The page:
[Point of clarification. The resources listed here were pulled together and organized by Joy London on her excellent blog – Excited Utterances. Although it’s cited below, some readers missed that, meaning Joy isn’t getting the credit she deserves.
I continue to struggle with how best to reference material here. My preference is to post all the material that comes through my aggregator and then to add my commentary. I typically indent/blockquote the posted material and add my comments at the end. Once I have some more time to figure out CSS and stylesheets I can probably figure out a more visual way of setting off quoted material from my own stuff. Anyway, Joy did the heavy lifting here. I just used it as a launching pad for a few observations. I also wanted to make sure that I had all these excellent materials ready to hand as part of my use of this weblog as my backup brain.]
Proxemics and Law Firm Workspace. I’ve always been fascinated by “proxemics“—man’s appreciation and use of physical space. The significance of proxemics in law firms is readily apparent as we consider ways to form communities of practice. A number of law firms have rethought their physical spaces to achieve more innovative and flexible knowledge sharing environments.
Doug Zucker and Christopher Murray, at Gensler, an international architectural and design firm, have consulted with a number of law firms on the use of its physical space.
McDermott, Will & Emory (Washington, DC) clustered its associate offices around partner secretarial staff.
Cooley Godward (Reston, VA) provides visitor lounges as part of its conference center. With full voice/data capability and soft seating designed for work as well as conversation, it’s an ideal flex space that can also support teamwork and breakout sessions.
Gunderson, Dettmar (Menlo Park, CA) sets its paralegal/administrative workspace at the center of a converted warehouse to create a sense of openness and community. (See a virtual tour of Gunderson’s Menlo Park, Boston and New York offices).
Other Gensler law firm clients include San Francisco firms Bingham McCutchen, Brobeck, Heller Ehrman, and Graham & James (now merged with Squire Sanders).
For further reading:
(1) Law Firms: Design for Flexibility by Christopher Murray, III
(2) Law Firms: Trends & Implications by Doug Zucker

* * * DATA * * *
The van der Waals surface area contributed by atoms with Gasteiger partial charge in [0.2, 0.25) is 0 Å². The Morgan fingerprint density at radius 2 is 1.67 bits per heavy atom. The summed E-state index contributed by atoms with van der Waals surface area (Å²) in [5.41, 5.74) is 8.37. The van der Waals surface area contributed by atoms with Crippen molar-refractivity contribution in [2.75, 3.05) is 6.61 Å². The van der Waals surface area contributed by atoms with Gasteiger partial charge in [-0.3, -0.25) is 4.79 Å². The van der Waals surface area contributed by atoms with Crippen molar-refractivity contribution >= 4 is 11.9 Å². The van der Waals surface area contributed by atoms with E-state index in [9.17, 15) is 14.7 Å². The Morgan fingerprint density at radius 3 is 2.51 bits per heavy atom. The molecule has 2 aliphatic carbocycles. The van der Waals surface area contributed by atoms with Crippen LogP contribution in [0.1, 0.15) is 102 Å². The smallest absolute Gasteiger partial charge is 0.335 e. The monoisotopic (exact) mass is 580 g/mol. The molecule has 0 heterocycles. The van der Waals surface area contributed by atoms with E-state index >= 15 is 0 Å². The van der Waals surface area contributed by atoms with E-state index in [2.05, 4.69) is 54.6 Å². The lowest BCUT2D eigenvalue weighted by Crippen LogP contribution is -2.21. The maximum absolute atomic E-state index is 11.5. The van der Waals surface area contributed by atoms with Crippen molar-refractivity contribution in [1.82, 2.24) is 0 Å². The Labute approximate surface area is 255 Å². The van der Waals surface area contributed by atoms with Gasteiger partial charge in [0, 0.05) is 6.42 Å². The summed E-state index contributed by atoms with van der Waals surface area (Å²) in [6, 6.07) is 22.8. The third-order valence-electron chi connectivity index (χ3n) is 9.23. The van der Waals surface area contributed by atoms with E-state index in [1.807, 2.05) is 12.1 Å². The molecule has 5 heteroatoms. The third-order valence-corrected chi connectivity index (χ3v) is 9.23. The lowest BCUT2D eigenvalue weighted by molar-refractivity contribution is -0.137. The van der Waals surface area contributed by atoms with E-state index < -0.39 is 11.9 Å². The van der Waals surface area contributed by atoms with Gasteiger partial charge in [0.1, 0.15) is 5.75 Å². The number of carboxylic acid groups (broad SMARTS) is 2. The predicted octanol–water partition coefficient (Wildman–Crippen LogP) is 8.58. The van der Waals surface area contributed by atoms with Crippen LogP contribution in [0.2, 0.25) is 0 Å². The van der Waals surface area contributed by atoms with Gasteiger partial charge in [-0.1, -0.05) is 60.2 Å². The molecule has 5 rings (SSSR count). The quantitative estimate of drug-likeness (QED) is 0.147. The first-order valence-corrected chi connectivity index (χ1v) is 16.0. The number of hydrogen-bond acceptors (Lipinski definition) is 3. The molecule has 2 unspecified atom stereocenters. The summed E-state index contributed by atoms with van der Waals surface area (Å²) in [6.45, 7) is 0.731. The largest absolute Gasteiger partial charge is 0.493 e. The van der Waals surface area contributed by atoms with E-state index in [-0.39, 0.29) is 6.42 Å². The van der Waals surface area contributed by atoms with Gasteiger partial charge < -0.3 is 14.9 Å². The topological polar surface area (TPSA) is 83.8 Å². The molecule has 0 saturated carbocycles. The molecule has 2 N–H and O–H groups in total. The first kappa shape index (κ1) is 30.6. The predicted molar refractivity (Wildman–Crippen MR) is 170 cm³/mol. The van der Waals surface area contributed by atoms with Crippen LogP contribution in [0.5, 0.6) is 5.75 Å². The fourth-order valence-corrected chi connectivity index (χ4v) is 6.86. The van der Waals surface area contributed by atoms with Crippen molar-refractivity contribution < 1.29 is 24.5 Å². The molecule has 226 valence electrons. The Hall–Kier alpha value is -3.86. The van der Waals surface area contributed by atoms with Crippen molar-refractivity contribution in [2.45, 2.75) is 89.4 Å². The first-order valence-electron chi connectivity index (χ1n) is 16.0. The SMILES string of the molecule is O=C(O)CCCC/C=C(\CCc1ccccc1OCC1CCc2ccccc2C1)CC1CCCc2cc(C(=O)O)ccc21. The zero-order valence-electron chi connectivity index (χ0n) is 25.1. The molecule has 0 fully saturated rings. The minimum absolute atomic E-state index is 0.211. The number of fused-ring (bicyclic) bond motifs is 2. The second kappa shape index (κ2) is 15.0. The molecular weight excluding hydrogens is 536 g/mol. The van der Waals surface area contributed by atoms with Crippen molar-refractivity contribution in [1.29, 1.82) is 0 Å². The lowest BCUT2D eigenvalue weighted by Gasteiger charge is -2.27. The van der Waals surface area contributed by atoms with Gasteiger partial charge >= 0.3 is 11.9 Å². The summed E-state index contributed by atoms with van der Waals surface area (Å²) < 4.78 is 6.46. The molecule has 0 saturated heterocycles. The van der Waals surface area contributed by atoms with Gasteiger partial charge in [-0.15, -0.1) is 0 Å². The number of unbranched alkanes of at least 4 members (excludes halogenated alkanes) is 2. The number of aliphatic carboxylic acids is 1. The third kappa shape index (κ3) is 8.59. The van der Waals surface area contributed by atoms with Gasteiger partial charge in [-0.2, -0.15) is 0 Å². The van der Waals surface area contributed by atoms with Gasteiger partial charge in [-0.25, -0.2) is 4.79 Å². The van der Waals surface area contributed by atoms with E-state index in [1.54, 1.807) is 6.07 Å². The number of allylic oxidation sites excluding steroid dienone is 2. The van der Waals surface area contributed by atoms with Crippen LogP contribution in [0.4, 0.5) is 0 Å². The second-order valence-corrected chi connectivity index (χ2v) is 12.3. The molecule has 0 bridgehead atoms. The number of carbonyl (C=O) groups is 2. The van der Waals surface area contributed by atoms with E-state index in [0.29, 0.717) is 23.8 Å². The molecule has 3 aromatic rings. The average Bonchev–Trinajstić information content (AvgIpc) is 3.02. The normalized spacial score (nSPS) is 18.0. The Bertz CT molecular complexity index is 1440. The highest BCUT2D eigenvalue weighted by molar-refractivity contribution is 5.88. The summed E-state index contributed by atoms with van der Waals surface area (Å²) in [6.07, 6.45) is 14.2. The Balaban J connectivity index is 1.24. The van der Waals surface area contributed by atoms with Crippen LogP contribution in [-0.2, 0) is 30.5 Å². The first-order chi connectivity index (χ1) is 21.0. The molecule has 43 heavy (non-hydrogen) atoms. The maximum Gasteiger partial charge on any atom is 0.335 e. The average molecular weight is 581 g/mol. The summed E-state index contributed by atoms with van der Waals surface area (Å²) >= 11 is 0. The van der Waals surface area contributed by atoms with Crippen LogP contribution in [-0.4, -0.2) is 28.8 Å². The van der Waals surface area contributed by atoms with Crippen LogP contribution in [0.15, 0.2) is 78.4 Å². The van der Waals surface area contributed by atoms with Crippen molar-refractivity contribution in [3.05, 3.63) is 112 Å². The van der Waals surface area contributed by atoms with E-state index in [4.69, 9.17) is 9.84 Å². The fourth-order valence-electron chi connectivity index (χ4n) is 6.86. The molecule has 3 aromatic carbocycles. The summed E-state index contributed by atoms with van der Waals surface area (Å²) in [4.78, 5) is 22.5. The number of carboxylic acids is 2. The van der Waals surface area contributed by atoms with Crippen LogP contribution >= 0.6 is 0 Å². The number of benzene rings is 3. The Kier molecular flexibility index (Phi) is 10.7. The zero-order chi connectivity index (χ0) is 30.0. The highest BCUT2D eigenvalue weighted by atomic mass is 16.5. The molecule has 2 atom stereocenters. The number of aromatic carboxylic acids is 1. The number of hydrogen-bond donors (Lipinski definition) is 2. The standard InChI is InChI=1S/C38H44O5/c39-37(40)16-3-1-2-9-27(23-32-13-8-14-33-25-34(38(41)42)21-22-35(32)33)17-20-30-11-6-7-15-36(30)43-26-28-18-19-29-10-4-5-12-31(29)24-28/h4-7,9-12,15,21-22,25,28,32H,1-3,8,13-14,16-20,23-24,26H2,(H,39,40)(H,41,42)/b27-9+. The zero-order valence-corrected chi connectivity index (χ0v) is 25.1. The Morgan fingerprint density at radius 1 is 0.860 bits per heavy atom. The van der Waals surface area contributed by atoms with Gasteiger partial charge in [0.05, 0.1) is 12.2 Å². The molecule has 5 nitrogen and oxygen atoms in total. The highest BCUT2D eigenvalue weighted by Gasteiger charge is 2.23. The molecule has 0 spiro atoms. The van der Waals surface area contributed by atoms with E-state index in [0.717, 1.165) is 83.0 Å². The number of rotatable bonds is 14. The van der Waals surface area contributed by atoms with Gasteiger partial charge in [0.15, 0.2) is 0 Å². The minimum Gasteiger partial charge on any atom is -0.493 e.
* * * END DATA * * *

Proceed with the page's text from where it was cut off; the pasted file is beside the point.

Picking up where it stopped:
(3) Law Office Design by Doug Zucker
(4) It’s Not Your Father’s Law Firm Any More by Deborah Elliott: a profile of Morrison & Foerster’s San Diego office (full article available via subscription)
(5) A Different Kind of Sandbox by Janet Wiens: a profile of Greenberg Traurig’s, Tysons Corner office
(6) Flexibility is In, Rigidity Out as Law Firm Offices Evolve by Andrea Vanecko
(7) Benchmarking the Law Office by Margo Grant Walsh
(8) The Shape of the Legal Office Today (a breakfast seminar held by architects Pringle Brandon with speakers from Allen & Overy, Linklaters, Nabarro Nathanson and Slaughter and May)
(9) KnowledgeBoard’s Space special interest group’s (SIG) news and documents
(1) Gensler [additional clients: King & Spalding (New York office)
(2) Calloway Johnson Moore & West [client: Blanco Tackabery’s office in Winston-Salem]
(3) Swanke Hayden Connell [clients: Dibb Lupton Alsop (Leeds office) and Greenberg Traurig (Tysons Corner office)]
(4) Callison Architects [clients: Latham & Watkins (Orange County office) and Orrick, Herrington]
(5) Pringle Brandon [clients: Allen & Overy’s and Linklater’s open-plan office spaces]
Workspace Design Consultants
Sparknow, a KM consultancy. Read some of their excellent publications (21 papers which can be downloaded beginning on this page) Notable mentions:
Designing Spaces for Knowledge Work—Can the Use of Fiction Help Construct New Realities?
The Role of Private and Public Spaces in Knowledge Management
Physical Space—the Most Neglected Resource in Contemporary Knowledge Management? [excited utterances]
An Excellent collection of resources.
The issues of proxemics extend well beyond law firms. When we designed our first office space for Diamond in the Hancock building, we made a couple of interesting decisions with the help of Perkins & Will , our architects. For example, we turned all the corners of the floor into team rooms where project teams could work. That left no corner offices to fight over among the partners. The Hancock has great views and we were on the 30th floor. We designed the partner offices with glass partitions separating them from the inner areas so that those views were available. A couple of partners wanted to restrict use of partner offices, but that lasted about 15 minutes. Partners are on the road most of the time, so partner offices rapidly became yet another meeting room for small teams.
One little lesson we learned and applied when we added space. The first offices had lots of power and network connections but they required crawling under credenzas to get to. In the second stage build out, the offices had all power and network connections available at desktop height at the back of the desks.